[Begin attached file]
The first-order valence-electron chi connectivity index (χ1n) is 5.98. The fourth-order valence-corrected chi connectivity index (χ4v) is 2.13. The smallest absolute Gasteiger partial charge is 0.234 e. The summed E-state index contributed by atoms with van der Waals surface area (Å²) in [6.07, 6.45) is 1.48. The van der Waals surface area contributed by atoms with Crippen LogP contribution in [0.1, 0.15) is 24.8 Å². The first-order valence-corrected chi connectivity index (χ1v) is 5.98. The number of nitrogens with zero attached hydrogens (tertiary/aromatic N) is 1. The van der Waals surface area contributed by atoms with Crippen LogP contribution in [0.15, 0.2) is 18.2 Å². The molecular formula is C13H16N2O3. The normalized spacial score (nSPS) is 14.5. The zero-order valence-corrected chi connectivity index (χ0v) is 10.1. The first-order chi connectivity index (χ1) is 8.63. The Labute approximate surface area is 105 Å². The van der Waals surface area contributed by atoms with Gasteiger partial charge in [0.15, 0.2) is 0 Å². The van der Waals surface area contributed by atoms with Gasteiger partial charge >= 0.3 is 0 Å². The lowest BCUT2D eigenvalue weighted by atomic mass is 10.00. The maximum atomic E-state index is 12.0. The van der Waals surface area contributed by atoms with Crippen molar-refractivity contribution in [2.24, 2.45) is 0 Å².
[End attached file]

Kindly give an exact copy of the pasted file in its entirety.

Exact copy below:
The first-order valence-electron chi connectivity index (χ1n) is 5.98. The fourth-order valence-corrected chi connectivity index (χ4v) is 2.13. The smallest absolute Gasteiger partial charge is 0.234 e. The summed E-state index contributed by atoms with van der Waals surface area (Å²) in [6.07, 6.45) is 1.48. The van der Waals surface area contributed by atoms with Crippen LogP contribution in [0.1, 0.15) is 24.8 Å². The first-order valence-corrected chi connectivity index (χ1v) is 5.98. The number of nitrogens with zero attached hydrogens (tertiary/aromatic N) is 1. The van der Waals surface area contributed by atoms with Crippen LogP contribution in [0.15, 0.2) is 18.2 Å². The molecular formula is C13H16N2O3. The normalized spacial score (nSPS) is 14.5. The zero-order valence-corrected chi connectivity index (χ0v) is 10.1. The first-order chi connectivity index (χ1) is 8.63. The Labute approximate surface area is 105 Å². The van der Waals surface area contributed by atoms with Gasteiger partial charge in [0.15, 0.2) is 0 Å². The van der Waals surface area contributed by atoms with Gasteiger partial charge >= 0.3 is 0 Å². The lowest BCUT2D eigenvalue weighted by atomic mass is 10.00. The maximum atomic E-state index is 12.0. The van der Waals surface area contributed by atoms with Crippen molar-refractivity contribution in [2.24, 2.45) is 0 Å².